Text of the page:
We have just one more preseason game left before things start to get much, much more serious.
And in a preseason tradition, the New York Giants will meet the New York Jets in the third preseason game. This game, which has affectionately been called “The Snoopy Bowl” is where the intra-city rivalry between the Giants and Jets usually plays out. This game, which has largely been played by back-ups, is a low-stakes exhibition game that carries a bit more meaning due to the dueling fanbases.
But just because this game doesn’t count, doesn’t mean that it doesn’t matter. The final preseason game is often the most important preseason game for a significant chunk of the 90-man roster. This is the last chance for the players on the roster bubble to make a push and prove to the team that they belong.
So what should we be watching for in the final preseason game?
Who plays, when, and how much?
This has been one of our primary focus points throughout the preseason, and for good reason. The Giants’ front office has done a lot of work to improve the quality and overall depth of the roster over the 2022 iteration. That’s obviously a good thing, but it’s also made for a very competitive camp at several positions.
So we’re looking to see which running backs, wide receivers (and slot receivers), and defensive backs get on the field first.
The expectation here is that all of the rookies will play, and I wouldn’t be surprised to see players like Evan Neal or Jason Pinnock start the game as well. However, which of the young running backs gets on the field first, or which slot corner starts the game — or finishes it — could tell us a great deal about the Giants’ views regarding the roster.
Speaking of the slot, of particular interest is the slot receiver position. Parris Campbell is the starter and Jalin Hyatt primarily played out of the slot in college. But what about the veteran trio of Sterling Shepard, Cole Beasley, and Jamison Crowder? Of the three, Crowder’s path to the roster seems the toughest after rookie running back Eric Gray seized the starting punt return job. It seems hard to believe that Shepard could be an ex-Giant, but injuries are a looming question after two very significant lower-body injuries the last two years.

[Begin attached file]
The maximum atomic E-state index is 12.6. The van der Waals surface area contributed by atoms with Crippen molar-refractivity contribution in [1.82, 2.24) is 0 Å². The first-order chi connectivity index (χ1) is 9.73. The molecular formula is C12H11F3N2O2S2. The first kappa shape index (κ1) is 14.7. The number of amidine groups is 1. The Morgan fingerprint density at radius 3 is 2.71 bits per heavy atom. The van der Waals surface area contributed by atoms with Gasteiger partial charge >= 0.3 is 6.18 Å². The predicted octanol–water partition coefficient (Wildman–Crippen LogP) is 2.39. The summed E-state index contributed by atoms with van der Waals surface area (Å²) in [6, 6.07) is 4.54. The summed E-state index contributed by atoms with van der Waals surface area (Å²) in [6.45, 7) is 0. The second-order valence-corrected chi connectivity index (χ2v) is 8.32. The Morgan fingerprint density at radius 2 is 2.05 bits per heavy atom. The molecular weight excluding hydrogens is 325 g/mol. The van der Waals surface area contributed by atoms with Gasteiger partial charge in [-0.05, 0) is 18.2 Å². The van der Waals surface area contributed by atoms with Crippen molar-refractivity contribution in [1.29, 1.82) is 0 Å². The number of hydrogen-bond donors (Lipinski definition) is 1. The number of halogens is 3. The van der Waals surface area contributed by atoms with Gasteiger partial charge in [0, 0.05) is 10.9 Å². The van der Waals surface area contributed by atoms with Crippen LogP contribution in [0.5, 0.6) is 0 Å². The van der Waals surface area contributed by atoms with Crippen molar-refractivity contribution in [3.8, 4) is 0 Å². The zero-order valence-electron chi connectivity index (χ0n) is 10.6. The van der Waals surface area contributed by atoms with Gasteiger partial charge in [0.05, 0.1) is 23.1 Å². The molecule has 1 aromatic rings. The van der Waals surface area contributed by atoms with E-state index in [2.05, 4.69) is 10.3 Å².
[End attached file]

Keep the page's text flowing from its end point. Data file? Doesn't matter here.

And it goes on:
It’s also worth noting that the Jets’ wide receiving corps has grown thin of late, particularly after the surprise retirement of Corey Davis. They could move to pick up any Giants receivers who play well but don’t make the final squad.
What kind of offense will the Giants run?
I expect a vanilla offense from the Giants. And not even fancy French vanilla — the generic store brand vanilla. So that will likely mean plenty of A and B-gap runs, lots of play-action, some roll-outs, slants, crossing routes, and levels concepts. In other words, the basics of their offense as we’ve come to know it.
But while Mike Kafka and Brian Daboll will do their best to hid the wrinkles in their scheme, the personnel groupings they use could be telling. In particular, I’m looking to see just how much 12-personnel the Giants run as opposed to 11-personnel. If the Giants have multiple tight ends on the field fairly often, that could be a clue that the Giants are looking at keeping four tight ends.
The numbers game at the offensive skill position groups is going to be tough to balance during cut-downs. It’s possible the team could be looking at Darren Waller and Lawrence Cager as receiving weapons first, which would allow them to potentially carry just five receivers or three running backs.
Will any UDFAs force the Giants’ hand?
It seems like there’s one every year. Last year Tomon Fox and Ryder Anderson made the Giants’ roster as undrafted rookies. Obviously, Victor Cruz is the all-time poster boy for UDFA success stories, but even players like Henry Hynoski, Mark Herzlich, and Spencer Paysinger played roles in a good Giants team.